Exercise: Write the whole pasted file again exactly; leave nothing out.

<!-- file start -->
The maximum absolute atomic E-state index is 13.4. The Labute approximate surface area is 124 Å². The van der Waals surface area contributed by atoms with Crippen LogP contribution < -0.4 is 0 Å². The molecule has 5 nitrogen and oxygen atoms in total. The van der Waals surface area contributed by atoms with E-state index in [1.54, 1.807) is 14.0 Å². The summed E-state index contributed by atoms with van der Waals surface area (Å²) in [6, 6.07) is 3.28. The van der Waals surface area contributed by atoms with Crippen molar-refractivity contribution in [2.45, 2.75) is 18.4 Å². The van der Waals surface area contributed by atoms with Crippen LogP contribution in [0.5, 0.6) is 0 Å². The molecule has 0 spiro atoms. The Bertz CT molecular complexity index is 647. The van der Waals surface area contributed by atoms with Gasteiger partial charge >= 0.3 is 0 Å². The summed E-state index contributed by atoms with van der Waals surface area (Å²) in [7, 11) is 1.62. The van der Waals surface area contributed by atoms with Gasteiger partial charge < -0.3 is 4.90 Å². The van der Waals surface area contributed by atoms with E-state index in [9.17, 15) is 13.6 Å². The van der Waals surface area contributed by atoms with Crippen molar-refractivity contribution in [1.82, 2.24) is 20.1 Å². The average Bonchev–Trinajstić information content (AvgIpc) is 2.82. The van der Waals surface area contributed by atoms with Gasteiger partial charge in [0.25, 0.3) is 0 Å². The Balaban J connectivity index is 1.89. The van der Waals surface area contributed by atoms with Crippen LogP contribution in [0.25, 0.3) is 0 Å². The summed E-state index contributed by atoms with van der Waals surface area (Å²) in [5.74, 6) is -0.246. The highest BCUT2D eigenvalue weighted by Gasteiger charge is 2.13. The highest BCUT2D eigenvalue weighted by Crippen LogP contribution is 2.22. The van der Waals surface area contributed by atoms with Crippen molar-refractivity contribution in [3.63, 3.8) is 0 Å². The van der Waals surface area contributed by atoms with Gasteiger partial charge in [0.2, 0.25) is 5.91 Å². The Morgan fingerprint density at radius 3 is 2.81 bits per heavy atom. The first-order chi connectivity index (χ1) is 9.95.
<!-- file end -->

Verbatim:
The maximum absolute atomic E-state index is 13.4. The Labute approximate surface area is 124 Å². The van der Waals surface area contributed by atoms with Crippen LogP contribution < -0.4 is 0 Å². The molecule has 5 nitrogen and oxygen atoms in total. The van der Waals surface area contributed by atoms with E-state index in [1.54, 1.807) is 14.0 Å². The summed E-state index contributed by atoms with van der Waals surface area (Å²) in [6, 6.07) is 3.28. The van der Waals surface area contributed by atoms with Crippen molar-refractivity contribution in [2.45, 2.75) is 18.4 Å². The van der Waals surface area contributed by atoms with Crippen LogP contribution in [0.5, 0.6) is 0 Å². The molecule has 0 spiro atoms. The Bertz CT molecular complexity index is 647. The van der Waals surface area contributed by atoms with Gasteiger partial charge >= 0.3 is 0 Å². The summed E-state index contributed by atoms with van der Waals surface area (Å²) in [7, 11) is 1.62. The van der Waals surface area contributed by atoms with Gasteiger partial charge < -0.3 is 4.90 Å². The van der Waals surface area contributed by atoms with E-state index in [9.17, 15) is 13.6 Å². The van der Waals surface area contributed by atoms with Crippen molar-refractivity contribution in [1.82, 2.24) is 20.1 Å². The average Bonchev–Trinajstić information content (AvgIpc) is 2.82. The van der Waals surface area contributed by atoms with Gasteiger partial charge in [0.25, 0.3) is 0 Å². The Balaban J connectivity index is 1.89. The van der Waals surface area contributed by atoms with Crippen LogP contribution in [0.25, 0.3) is 0 Å². The summed E-state index contributed by atoms with van der Waals surface area (Å²) in [5.74, 6) is -0.246. The highest BCUT2D eigenvalue weighted by Gasteiger charge is 2.13. The highest BCUT2D eigenvalue weighted by Crippen LogP contribution is 2.22. The van der Waals surface area contributed by atoms with Crippen molar-refractivity contribution in [3.63, 3.8) is 0 Å². The van der Waals surface area contributed by atoms with Gasteiger partial charge in [0.2, 0.25) is 5.91 Å². The Morgan fingerprint density at radius 3 is 2.81 bits per heavy atom. The first-order chi connectivity index (χ1) is 9.95.